HealthDay operates under the strictest editorial standards. Our syndicated news content is completely independent of any financial interests, is based solely on industry-respected sources and the latest scientific research, and is carefully fact-checked by a team of industry experts to ensure accuracy.
- All articles are edited and checked for factual accuracy by our Editorial Team prior to being published.
- Unless otherwise noted, all articles focusing on new research are based on studies published in peer-reviewed journals or issued from independent and respected medical associations, academic groups and governmental organizations.
- Each article includes a link or reference to the original source.
- Any known potential conflicts of interest associated with a study or source are made clear to the reader.
Please see our Editorial and Fact-Checking Policy for more detail.Editorial and Fact-Checking Policy
HealthDay Editorial Commitment
HeathDay is committed to maintaining the highest possible levels of impartial editorial standards in the content that we present on our website. All of our articles are chosen independent of any financial interests. Editors and writers make all efforts to clarify any financial ties behind the studies on which we report.
TUESDAY, Sept. 29, 2015 (HealthDay News) -- Blood tests may identify women with lupus who are at high risk for complications during pregnancy, according to a new study.
Lupus is an immune system disorder known to increase the chances of pregnancy problems such as preeclampsia and miscarriage.
This new research found that monitoring for certain "biomarkers" -- or indicators -- in the blood of lupus patients during early pregnancy can identify those who are likely to have normal pregnancies and those who are at risk for problems, the study's authors said.
The researchers analyzed data from 497 pregnant women with lupus and 207 pregnant women without the disease. They were checked every month of pregnancy.
The study found that biomarkers called circulating angiogenic factors -- which regulate development of the placenta and influence the health of blood vessels in the mother -- can be assessed early in pregnancy.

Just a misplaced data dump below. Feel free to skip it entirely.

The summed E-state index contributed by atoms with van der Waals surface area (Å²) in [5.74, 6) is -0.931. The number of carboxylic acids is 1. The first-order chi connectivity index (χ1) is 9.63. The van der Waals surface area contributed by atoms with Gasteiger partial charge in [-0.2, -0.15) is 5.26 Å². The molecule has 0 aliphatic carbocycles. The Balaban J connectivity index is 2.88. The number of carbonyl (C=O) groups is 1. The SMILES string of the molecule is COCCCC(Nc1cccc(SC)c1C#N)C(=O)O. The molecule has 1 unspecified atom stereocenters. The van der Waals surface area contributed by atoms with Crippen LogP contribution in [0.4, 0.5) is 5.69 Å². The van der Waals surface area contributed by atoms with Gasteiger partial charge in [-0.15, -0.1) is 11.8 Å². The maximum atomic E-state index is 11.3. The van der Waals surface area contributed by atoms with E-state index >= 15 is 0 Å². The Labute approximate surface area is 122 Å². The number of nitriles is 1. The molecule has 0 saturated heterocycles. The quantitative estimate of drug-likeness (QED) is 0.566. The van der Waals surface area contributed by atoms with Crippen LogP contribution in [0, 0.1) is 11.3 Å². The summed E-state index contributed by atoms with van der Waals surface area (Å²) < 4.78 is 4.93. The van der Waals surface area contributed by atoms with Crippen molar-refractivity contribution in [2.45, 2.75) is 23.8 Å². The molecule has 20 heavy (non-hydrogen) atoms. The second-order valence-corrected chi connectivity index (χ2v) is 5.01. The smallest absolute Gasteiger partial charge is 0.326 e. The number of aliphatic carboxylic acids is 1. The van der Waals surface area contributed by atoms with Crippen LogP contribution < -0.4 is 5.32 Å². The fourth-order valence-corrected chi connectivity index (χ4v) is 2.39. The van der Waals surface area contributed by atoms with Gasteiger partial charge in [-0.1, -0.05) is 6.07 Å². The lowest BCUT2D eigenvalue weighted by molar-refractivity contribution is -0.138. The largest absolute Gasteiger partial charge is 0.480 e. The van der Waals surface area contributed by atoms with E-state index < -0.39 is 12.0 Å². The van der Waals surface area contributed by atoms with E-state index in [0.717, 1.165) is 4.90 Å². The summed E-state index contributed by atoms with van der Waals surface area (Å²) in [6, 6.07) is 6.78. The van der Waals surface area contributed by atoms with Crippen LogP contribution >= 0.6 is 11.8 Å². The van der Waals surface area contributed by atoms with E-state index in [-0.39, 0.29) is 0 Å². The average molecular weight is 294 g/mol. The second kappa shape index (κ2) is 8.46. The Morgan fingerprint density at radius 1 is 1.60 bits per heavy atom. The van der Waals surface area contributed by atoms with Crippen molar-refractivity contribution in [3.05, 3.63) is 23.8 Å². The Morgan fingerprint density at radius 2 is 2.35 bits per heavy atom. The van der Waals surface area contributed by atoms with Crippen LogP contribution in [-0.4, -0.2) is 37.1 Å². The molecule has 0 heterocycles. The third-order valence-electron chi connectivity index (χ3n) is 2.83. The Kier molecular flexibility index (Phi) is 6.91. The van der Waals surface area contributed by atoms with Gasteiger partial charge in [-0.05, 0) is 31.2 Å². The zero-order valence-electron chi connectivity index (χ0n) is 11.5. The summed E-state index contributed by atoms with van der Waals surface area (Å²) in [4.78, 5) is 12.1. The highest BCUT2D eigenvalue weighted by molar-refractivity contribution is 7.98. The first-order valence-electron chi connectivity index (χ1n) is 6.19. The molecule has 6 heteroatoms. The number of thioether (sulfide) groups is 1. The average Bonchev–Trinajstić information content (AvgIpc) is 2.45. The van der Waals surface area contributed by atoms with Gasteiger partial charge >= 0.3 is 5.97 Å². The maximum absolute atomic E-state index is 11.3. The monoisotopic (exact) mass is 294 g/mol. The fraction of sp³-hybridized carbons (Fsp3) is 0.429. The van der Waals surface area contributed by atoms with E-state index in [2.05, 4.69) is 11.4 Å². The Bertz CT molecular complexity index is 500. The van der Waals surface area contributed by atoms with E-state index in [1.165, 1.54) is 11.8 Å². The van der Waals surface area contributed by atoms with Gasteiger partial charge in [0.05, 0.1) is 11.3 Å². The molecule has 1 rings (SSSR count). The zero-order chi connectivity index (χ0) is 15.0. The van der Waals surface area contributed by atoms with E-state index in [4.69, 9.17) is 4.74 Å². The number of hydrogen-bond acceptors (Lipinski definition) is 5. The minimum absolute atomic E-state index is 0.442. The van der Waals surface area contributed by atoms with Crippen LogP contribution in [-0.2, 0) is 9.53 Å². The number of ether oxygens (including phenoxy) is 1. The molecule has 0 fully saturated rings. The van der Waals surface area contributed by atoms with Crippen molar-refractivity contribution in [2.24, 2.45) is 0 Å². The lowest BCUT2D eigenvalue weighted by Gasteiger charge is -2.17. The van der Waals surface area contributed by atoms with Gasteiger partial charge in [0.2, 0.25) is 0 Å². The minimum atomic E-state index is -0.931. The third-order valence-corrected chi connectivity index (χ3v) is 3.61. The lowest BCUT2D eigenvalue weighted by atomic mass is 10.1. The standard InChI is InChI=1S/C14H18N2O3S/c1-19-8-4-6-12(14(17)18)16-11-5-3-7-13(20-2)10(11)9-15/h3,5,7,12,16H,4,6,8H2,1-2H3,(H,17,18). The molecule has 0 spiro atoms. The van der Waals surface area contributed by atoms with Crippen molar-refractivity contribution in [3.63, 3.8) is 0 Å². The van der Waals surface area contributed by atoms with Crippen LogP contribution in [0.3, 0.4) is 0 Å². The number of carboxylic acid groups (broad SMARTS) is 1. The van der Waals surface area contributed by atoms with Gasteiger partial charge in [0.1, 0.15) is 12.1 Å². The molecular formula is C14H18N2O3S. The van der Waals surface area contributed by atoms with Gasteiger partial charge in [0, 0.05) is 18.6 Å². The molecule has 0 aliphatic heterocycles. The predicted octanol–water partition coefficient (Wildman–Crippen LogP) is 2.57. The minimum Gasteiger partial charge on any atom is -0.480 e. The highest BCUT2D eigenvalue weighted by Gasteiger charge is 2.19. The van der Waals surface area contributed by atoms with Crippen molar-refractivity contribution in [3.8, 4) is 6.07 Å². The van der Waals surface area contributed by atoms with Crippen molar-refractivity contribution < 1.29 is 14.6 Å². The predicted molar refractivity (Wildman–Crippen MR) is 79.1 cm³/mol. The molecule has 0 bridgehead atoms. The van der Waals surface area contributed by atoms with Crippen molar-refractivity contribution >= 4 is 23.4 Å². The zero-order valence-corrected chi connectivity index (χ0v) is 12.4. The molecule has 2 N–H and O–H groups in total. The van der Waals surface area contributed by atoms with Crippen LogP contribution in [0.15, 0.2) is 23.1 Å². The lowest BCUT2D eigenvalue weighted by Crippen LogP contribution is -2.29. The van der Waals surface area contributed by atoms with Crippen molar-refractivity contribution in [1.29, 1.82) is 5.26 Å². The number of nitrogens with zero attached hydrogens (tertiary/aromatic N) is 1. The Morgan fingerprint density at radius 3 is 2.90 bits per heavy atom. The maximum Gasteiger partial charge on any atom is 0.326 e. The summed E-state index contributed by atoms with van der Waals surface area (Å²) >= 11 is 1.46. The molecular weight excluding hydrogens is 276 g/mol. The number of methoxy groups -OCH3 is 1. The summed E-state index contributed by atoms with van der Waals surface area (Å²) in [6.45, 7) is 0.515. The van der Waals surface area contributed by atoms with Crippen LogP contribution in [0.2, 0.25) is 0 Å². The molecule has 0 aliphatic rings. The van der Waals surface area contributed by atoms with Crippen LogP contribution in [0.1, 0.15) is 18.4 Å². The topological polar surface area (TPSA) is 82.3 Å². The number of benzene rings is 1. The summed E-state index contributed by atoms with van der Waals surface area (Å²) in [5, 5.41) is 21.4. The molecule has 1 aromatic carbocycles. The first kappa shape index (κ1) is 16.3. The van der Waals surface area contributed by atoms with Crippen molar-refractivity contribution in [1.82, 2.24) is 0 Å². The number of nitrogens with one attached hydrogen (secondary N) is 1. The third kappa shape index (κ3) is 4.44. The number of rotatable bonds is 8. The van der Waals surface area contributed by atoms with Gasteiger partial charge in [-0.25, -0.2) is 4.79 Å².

As early as 12 to 15 weeks into pregnancies, changes in these biomarkers can signal risk for complications such as the blood pressure problem preeclampsia, fetal growth problems, preterm birth and death of the fetus or newborn, the study authors said.
Analyzing these biomarkers could also rule out increased risk of severe complications in most patients, resulting in less anxiety and more appropriate care, according to the authors of the study published Sept. 29 in the American Journal of Obstetrics & Gynecology.
"Given that over 20 percent of pregnant women with [lupus] experience adverse pregnancy outcomes, the ability to identify patients early in pregnancy, who are destined for poor outcomes, would significantly impact care of this high risk population," lead investigator Dr. Jane Salmon, of the Hospital for Special Surgery and Weill Cornell Medical College in New York City, said in a journal news release.
The study shows that when levels of the biomarkers are normal, 95 percent of women with lupus will have no pregnancy complications, according to Dr. Roberto Romero, the journal's editor-in-chief for obstetrics.
"Therefore, the simple measurement of these biomarkers can be highly reassuring to mothers, families and physicians," Romero, chief of the Perinatology Research Branch at the U.S. National Institute of Child Health and Human Development, said in the news release.
The Lupus Foundation of America has more about lupus and pregnancy.
This story may be outdated. We suggest some alternatives.
The content contained in this article is over two years old. As such our recommendation is that you reference the articles below for the latest updates on this topic. This article has been left on our site as a matter of historic record. Please contact us at firstname.lastname@example.org with any questions.
Updated on May 31, 2022